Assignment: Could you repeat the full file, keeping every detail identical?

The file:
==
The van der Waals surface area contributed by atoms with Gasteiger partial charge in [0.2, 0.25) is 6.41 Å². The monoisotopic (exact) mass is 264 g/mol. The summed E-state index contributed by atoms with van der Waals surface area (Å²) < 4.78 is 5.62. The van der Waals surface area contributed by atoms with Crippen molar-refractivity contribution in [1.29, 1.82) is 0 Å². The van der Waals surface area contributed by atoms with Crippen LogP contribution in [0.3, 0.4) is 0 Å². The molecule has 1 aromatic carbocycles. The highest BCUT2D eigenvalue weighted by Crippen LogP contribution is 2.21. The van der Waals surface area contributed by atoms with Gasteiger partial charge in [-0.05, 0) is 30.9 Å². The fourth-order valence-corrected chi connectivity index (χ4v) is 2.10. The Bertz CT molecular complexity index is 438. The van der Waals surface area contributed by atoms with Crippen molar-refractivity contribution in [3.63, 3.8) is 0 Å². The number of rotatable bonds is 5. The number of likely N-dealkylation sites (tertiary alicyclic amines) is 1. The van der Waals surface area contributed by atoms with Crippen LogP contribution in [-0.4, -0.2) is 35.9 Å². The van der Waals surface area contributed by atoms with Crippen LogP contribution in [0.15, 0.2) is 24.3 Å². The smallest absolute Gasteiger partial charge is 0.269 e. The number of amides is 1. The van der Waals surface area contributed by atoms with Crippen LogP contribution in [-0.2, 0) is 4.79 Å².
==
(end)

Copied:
The van der Waals surface area contributed by atoms with Gasteiger partial charge in [0.2, 0.25) is 6.41 Å². The monoisotopic (exact) mass is 264 g/mol. The summed E-state index contributed by atoms with van der Waals surface area (Å²) < 4.78 is 5.62. The van der Waals surface area contributed by atoms with Crippen molar-refractivity contribution in [1.29, 1.82) is 0 Å². The van der Waals surface area contributed by atoms with Crippen LogP contribution in [0.3, 0.4) is 0 Å². The molecule has 1 aromatic carbocycles. The highest BCUT2D eigenvalue weighted by Crippen LogP contribution is 2.21. The van der Waals surface area contributed by atoms with Gasteiger partial charge in [-0.05, 0) is 30.9 Å². The fourth-order valence-corrected chi connectivity index (χ4v) is 2.10. The Bertz CT molecular complexity index is 438. The van der Waals surface area contributed by atoms with Crippen molar-refractivity contribution in [3.63, 3.8) is 0 Å². The number of rotatable bonds is 5. The number of likely N-dealkylation sites (tertiary alicyclic amines) is 1. The van der Waals surface area contributed by atoms with Crippen LogP contribution in [-0.4, -0.2) is 35.9 Å². The van der Waals surface area contributed by atoms with Crippen LogP contribution in [0.15, 0.2) is 24.3 Å². The smallest absolute Gasteiger partial charge is 0.269 e. The number of amides is 1. The van der Waals surface area contributed by atoms with Crippen LogP contribution in [-0.2, 0) is 4.79 Å².